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    Three Great Movie Musicals

    By Jan Wahl–

    When all seems lost, become part of a movie musical! There are so many to choose from, but let’s begin with three of my favorites.

    Chicago (2002) is based on a true story of women in the Roaring Twenties who found themselves making headlines for murder, yet eliciting public sympathy. Their lives as a media circus of the time turned into a fabulous musical and a good Ginger Rogers movie, but this is the one to see over and over again for the dancing, music by Kander and Ebb, costumes (Colleen Atwood), and Rob Marshall’s taut yet joyous direction. The engaging singing and dancing made this film a modern classic, with deserved Oscars. Celebrity, scandal, the Jazz Age, corruption … who could ask for anything more? Available on Amazon.

    One of the best opening numbers in a movie musical (with apologies to Oklahoma and West Side Story) is Hairspray (2007.)  It’s the 1960s in Baltimore. We meet the loveable Tracy Turnblad when she auditions for the Corny Collins Show. Our Tracy becomes a teen sensation and trendsetter. But dance is not enough for her; she fights for racial integration as well. John Waters created this world for us, and I am lucky to receive a Christmas card every year from this enormously gifted man. This movie musical is worthy of him. Look for him in a cameo during that great number “Good Morning Baltimore.” Nicky Blonsky, Queen Latifah, John Travolta, and Christopher Walken lead a sparkling cast. Available on DirecTV and YouTube.

    Kiss Me Kate (1953) will have you “Too Darn Hot!” That’s the number that Ann Miller does to get a role in a musical version of Shakespeare’s The Taming of the Shrew. Divorced Broadway stars lead the cast of the musical play that makes it to Broadway.  We get a show within a show, complete with backstage quarrels, gangsters, and romantic complications. The dances are remarkable, including Bob Fosse and Carol Haney doing Fosse’s signature sharp, quirky, brilliant moves during “From This Moment On.” Cole Porter music, a studly Howard Keel, and every element that belongs in a movie musical are right here, folks!  Last seen on Amazon and YouTube, but look it up under Google.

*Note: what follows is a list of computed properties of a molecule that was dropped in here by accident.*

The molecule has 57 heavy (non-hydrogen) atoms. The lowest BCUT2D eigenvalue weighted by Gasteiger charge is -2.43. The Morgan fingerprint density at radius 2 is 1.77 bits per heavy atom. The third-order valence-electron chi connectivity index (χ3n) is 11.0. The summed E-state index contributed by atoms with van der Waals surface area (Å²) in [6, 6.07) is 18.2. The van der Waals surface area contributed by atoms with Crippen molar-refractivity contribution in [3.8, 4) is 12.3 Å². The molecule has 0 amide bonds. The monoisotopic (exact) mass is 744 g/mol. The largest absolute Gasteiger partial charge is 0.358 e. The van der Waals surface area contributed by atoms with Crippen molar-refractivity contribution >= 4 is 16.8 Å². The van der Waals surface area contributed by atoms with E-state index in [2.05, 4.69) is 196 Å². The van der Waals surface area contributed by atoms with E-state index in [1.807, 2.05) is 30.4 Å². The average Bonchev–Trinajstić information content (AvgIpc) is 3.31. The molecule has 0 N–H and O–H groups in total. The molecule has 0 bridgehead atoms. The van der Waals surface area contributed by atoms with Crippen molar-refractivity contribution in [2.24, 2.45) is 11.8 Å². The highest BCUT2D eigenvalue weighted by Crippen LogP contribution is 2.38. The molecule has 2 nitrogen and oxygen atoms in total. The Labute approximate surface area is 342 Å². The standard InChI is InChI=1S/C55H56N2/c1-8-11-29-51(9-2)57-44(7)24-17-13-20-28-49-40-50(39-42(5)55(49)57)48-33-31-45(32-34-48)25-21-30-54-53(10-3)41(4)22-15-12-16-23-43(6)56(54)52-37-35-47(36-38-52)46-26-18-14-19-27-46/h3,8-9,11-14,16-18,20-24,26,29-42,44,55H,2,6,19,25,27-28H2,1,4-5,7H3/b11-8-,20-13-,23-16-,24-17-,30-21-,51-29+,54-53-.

I will have to revisit this theme. I am a true fan of this genre. It keeps me singin’ in the rain!        

    Emmy Award-winner Jan Wahl is a renowned entertainment reporter, producer, and teacher. A member of the prestigious Directors Guild of America, she is regularly featured on KPIX television (every Monday morning starting at 6:15 am) and on KCBS AM & FM and other media outlets. To read and listen to her reviews for KCBS, go to: For more info about her remarkable life and career: Check out her entertaining and informative videos at

    Out of the Closet, Off the Screen: The Life of William Haines (2001)

    By Jan Wahl–

    For many years, I have been trying to get William Haines’ name on the Rainbow Honor Walk. He had showbiz courage and an amazing second chapter to his life. There is also a great 50-year romance here. 

    Haines was the number one movie star in America in 1930, sort of a present-day Tom Hanks. He had boyish charm and was known for his wisecracking wit and boy-next-door athletic looks. He had worked his way up, along the way becoming friends with Orry-Kelly, Cary Grant, George Cukor, and others. 

    After becoming a major star for MGM, he also became a popular man about town, often indulging in his favorite hobby: interior design. It all came to a screeching halt when it was decided by MGM’s Louis B. Mayer that Haines needed to stop living with his partner Jimmy Shields and also be the groom in a sham “traditional” marriage. 

    Haines refused it all, eventually turning to very successful interior design, doing homes for everyone from Jack L. Warner to the British Ambassador in London. There are books and references to his famed designs everywhere. His lifelong friend Joan Crawford said, “Billy and Jimmy had the happiest marriage in Hollywood.” 

    After viewing this documentary on YouTube, start researching this remarkable man!        

    Published on May 20, 2020